Birthplace of the Renaissance and one-time home to Leonardo da Vinci, Michelangelo and Raphael, Florence is unmatchable.
This cultural powerhouse offers world-leading galleries crammed with artistic masterpieces, an awe-inspiring setting and some of Italy’s finest food.
Travel the 2.5 miles (4km) from the airport into the city centre via shuttle bus or public transport. If you want your own wheels it’s best to pre-book car-hire, though Florence is an ancient compact city, easy to navigate by bike or on foot.
1 hr ahead of GMT
Neighbourhoods To See
The Duomo: for history
Begun in 1296, the famous Duomo is a Renaissance masterpiece and the nearby Galleria dell’Accademia houses Michelangelo’s world-famous David. See also the centuries-old Palazzo Vecchio town hall, still the seat of Florence’s political power and enjoy an easy walk to the Leonardo da Vinci Museum.
The Oltrarno: for artisan workshops
This atmospheric neighbourhood across the Arno River has been a source of Florence’s formidable artistic output for centuries. Expect to see cobbled streets dotted with jewellers, woodcarvers and artisan workshops, plus the glorious Santo Spirito, Palazzo Pitti and Piazzale Michelangelo with its panoramic views over Florence.
Piazza della Signoria: for art galleries
This single square is seen as the cradle of the Florentine Republic, and thus the Renaissance. The fine Uffizi Gallery houses countless priceless Renaissance works, including Leonardo da Vinci’s Adoration of the Magi and Annunciation, and Michelangelo’s Doni Tondo.
Don’t miss Michelangelo’s masterpiece – and perhaps the world’s most famous sculpture – in the Galleria dell’Accademia.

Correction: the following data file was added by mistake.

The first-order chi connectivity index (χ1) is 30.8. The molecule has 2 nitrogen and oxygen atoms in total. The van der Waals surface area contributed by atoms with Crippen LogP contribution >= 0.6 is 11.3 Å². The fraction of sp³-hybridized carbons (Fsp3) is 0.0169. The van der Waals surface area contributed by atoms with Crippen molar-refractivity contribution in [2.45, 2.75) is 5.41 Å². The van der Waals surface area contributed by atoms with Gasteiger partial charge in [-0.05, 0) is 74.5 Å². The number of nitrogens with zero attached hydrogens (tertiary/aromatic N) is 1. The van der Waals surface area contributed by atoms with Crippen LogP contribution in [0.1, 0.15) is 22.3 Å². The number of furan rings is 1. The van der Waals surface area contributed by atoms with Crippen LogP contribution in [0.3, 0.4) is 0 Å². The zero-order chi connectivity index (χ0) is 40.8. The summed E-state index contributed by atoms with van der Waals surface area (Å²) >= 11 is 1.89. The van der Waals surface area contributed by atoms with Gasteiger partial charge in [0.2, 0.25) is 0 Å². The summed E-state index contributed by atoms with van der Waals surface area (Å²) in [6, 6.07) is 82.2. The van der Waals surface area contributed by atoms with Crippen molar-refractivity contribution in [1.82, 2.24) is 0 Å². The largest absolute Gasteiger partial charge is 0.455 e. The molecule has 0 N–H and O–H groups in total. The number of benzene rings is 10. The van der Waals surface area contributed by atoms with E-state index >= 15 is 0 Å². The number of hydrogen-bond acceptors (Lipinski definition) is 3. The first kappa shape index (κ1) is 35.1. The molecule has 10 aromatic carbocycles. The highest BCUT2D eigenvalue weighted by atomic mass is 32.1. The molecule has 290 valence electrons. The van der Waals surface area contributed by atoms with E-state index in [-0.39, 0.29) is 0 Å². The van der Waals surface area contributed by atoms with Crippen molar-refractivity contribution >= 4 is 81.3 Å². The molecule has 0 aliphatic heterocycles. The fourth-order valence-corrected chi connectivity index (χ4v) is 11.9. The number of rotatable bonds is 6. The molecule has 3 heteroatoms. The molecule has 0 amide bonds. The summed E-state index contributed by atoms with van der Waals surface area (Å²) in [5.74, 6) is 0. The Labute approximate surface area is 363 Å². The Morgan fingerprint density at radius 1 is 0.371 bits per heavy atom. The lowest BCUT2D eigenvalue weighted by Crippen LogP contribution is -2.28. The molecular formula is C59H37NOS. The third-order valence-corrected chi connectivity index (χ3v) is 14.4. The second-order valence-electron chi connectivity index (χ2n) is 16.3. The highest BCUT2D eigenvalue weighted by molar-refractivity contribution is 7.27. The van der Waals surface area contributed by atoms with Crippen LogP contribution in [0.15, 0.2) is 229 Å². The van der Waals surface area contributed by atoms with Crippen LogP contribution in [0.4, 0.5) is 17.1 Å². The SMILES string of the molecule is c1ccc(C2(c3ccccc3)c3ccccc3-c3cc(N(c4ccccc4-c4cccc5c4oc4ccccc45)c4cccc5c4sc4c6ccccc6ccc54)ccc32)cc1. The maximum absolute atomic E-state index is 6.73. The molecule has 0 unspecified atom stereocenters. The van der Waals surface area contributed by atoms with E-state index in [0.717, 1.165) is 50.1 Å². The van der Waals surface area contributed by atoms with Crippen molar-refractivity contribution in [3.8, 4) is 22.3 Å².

Recognise Florence’s famous cathedral by its towering cupola and red-tiled roof. It’s just as astonishing inside, featuring exquisite frescoes including Vasari’s The Last Judgement.
Basilica di Santa Maria Novella
Perhaps Florence’s most famous church after the Duomo, this beautifully preserved building was consecrated in 1420 and holds countless priceless artworks by the likes of Botticelli, Brunelleschi and Vasari.
Sitting in Piazza della Signoria, one of the world’s leading art galleries showcases countless masterpieces from the Renaissance, Dutch masters and more, by artists including Rembrandt, Caravaggio and Da Vinci.
Florence’s most famous palazzo dates from the early 14th century and has been the seat of Florence’s political power ever since, including during the notorious Medici dynasty.
Food and Drink
In a region as celebrated for its cuisine as Tuscany, it’s no surprise Florence has some truly fantastic restaurants and food markets – plus you’ll see cookery classes advertised all over the place. And the deliciousness of iconic Italian gelato makes it heaven for ice cream lovers…
EASTER | Scoppio del Carro
Each Easter Sunday the ‘Explosion of the Cart’ sees fireworks loaded on a 500-year-old cart, which is dragged by white oxen to the doors of the Duomo doors then set spectacularly alight!
APRIL | Gelato Festival
A five-day celebration of ice cream with gelato trucks and stalls filling the historic city centre.
MAY | Maggio Musicale
One of Europe’s leading classical arts festivals since 1933, there’s a strong emphasis on opera but you won’t only hear the classics.